Erik Strand, chairperson for the Coastal Party in Vestfold County
The EEA agreement (the Agreement on the European Economic Area) entails free movement of workers within the EEA countries. The EEA countries consist of the EU countries plus Norway, Iceland and Liechtenstein.
The Coastal Party has since its founding in 1997 favoured Norway’s withdrawal from the EEA agreement. One of the reasons for that is that we oppose the policy of free migration within the EEA area. In the following, I will share some arguments for why Norway should withdraw from the EEA and bring the policy of free migration from EU countries to an end. Some of these arguments might have interest for readers in other European countries.
I will start with an argument that is entirely internal (foreign readers, please be patient, I will come to some other points soon). The combination of a strong Norwegian economy and free immigration from EU countries has led to a dramatic increase in the immigration to Norway during the latest years. As this immigration has most of all affected Norway’s most populated areas (including Vestfold), it has contributed to an increased pressure on these areas.
There is also another side to this matter. There are strong reasons that one should not believe that free immigration within the EEA area has been a blessing for the poorer countries among the EEA countries either. I will illustrate this with the case of Latvia (admittedly one of the extreme cases).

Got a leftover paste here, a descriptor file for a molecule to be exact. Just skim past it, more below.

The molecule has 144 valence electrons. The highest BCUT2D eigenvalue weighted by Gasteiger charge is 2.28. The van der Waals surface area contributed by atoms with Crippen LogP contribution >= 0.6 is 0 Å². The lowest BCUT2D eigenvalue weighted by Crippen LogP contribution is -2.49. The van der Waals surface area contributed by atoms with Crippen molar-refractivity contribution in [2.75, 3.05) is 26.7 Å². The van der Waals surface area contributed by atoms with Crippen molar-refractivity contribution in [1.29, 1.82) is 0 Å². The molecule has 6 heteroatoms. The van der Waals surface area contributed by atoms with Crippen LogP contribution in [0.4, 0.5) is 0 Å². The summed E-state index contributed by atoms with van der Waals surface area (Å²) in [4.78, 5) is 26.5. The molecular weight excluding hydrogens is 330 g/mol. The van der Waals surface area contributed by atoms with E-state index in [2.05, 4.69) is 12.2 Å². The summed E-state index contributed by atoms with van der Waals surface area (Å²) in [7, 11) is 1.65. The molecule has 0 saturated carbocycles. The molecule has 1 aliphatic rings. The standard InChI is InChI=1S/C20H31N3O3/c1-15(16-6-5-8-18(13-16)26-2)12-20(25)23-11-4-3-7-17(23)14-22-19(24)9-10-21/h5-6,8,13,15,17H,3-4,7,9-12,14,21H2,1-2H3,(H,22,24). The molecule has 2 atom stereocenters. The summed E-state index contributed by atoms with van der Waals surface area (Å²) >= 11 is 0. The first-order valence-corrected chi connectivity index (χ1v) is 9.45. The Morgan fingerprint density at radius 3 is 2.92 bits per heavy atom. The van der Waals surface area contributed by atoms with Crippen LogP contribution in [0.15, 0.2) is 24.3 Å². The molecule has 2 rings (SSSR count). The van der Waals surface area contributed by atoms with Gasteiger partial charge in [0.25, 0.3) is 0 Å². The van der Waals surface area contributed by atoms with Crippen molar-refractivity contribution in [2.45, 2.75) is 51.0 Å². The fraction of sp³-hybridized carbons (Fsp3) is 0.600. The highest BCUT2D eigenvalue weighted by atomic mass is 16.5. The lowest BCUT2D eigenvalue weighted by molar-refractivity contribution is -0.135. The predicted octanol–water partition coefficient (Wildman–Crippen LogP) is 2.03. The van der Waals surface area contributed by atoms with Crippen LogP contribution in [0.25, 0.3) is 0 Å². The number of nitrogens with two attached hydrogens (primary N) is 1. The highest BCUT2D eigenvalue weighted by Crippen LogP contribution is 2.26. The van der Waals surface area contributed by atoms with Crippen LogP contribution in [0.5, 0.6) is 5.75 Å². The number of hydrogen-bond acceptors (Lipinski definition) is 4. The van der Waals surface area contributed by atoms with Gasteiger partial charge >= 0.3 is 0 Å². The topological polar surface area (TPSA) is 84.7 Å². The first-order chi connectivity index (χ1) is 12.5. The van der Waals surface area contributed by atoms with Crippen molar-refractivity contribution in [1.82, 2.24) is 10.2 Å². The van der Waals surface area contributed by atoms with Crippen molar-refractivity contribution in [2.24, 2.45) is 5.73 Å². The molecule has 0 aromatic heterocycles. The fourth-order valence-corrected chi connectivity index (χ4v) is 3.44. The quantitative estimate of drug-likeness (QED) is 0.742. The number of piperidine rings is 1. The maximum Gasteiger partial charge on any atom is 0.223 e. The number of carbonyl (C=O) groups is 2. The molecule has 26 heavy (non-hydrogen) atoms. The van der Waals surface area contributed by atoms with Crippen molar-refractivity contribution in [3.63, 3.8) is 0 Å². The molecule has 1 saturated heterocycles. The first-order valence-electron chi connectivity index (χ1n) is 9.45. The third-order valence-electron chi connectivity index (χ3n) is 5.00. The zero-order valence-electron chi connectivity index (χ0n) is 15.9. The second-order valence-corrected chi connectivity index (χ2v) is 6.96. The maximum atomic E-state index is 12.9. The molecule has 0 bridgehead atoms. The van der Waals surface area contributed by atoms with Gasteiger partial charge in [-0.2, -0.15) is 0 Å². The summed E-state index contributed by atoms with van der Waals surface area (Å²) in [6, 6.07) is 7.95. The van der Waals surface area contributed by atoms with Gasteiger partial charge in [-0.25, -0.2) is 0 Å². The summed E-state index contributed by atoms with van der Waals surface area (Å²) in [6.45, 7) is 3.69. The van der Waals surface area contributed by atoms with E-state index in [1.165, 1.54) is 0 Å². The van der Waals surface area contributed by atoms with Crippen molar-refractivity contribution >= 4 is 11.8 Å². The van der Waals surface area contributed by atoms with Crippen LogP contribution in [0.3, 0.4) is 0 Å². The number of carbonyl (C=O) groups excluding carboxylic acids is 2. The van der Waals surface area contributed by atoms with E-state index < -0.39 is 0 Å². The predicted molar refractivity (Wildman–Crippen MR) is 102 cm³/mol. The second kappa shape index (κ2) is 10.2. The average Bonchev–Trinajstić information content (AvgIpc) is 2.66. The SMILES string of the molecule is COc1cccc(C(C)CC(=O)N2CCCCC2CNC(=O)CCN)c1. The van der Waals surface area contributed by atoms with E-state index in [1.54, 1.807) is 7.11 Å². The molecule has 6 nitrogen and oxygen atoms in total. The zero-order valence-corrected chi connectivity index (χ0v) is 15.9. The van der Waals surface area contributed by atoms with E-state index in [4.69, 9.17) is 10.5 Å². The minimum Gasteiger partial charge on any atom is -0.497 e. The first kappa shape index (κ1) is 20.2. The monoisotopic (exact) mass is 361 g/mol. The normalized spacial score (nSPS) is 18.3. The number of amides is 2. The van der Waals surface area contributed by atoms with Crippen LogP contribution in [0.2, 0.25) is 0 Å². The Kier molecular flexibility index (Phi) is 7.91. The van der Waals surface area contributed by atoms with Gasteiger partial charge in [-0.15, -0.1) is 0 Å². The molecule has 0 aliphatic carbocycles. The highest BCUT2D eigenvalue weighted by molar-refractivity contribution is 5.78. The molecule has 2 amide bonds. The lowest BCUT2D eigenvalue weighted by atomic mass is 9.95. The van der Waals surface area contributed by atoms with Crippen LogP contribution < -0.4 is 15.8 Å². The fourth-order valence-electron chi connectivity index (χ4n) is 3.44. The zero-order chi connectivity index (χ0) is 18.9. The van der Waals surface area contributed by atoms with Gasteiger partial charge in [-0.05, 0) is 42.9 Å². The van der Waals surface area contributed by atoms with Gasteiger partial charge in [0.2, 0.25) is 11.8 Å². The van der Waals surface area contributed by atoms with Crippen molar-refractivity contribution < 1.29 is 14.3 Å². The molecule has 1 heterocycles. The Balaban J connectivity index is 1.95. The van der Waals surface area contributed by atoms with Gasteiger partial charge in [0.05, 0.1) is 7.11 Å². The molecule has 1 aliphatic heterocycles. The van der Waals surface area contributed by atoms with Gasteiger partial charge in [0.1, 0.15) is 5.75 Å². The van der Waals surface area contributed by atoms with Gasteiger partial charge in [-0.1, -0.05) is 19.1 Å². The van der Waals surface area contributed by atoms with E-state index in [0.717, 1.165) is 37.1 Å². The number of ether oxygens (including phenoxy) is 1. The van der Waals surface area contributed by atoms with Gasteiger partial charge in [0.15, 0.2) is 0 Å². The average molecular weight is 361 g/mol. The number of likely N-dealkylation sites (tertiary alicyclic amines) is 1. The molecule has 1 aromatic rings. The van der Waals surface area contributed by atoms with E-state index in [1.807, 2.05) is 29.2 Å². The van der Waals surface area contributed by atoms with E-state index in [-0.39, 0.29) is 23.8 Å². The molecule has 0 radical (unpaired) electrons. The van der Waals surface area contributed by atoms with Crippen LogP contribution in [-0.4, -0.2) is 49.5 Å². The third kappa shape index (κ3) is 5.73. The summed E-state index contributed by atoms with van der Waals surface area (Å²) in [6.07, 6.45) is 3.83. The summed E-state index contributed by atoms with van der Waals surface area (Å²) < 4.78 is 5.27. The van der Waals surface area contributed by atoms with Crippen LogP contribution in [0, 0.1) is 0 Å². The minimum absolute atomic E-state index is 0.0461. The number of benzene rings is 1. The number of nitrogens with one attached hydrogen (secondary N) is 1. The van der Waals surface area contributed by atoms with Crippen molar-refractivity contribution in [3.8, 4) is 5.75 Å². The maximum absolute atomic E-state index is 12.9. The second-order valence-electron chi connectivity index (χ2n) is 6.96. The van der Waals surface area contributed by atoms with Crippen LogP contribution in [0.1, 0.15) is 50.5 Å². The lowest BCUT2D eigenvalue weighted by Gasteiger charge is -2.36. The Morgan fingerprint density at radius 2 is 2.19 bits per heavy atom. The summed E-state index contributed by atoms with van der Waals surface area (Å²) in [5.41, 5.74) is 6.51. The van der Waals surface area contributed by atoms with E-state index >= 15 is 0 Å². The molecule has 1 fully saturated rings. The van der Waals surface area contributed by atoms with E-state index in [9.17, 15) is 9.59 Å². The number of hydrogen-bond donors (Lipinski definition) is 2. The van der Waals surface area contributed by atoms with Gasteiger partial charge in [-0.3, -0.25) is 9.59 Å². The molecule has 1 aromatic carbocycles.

As one can read in this article – http://www.france24.com/en/20120522-latvia-emigration-population-brain-drain-economy/ – the policy of free immigration within EU/EEA has contributed to a demographic disaster in Latvia. The EU/EEA policy is not the sole culprit, as low birth rates have contributed to the crisis. However, there is no room for doubt that the EU/EEA policy has had a serious harming effect on Latvian demographics.
Then, if free migration for workforce is a bad idea, what should we do instead? My suggestion is more use of temporary permits for foreign workers (as the Coastal Party in Vestfold adopted in a statement at our annual meeting in 2013). Such a policy will mean that instead of permanently removing some of the best work force from poorer countries, we will hire it, and they will return to their country after some years with their savings.
In the end, a shift in policy as outlined above will be to the benefit to all parties.
The picture is from Wikimedia Commons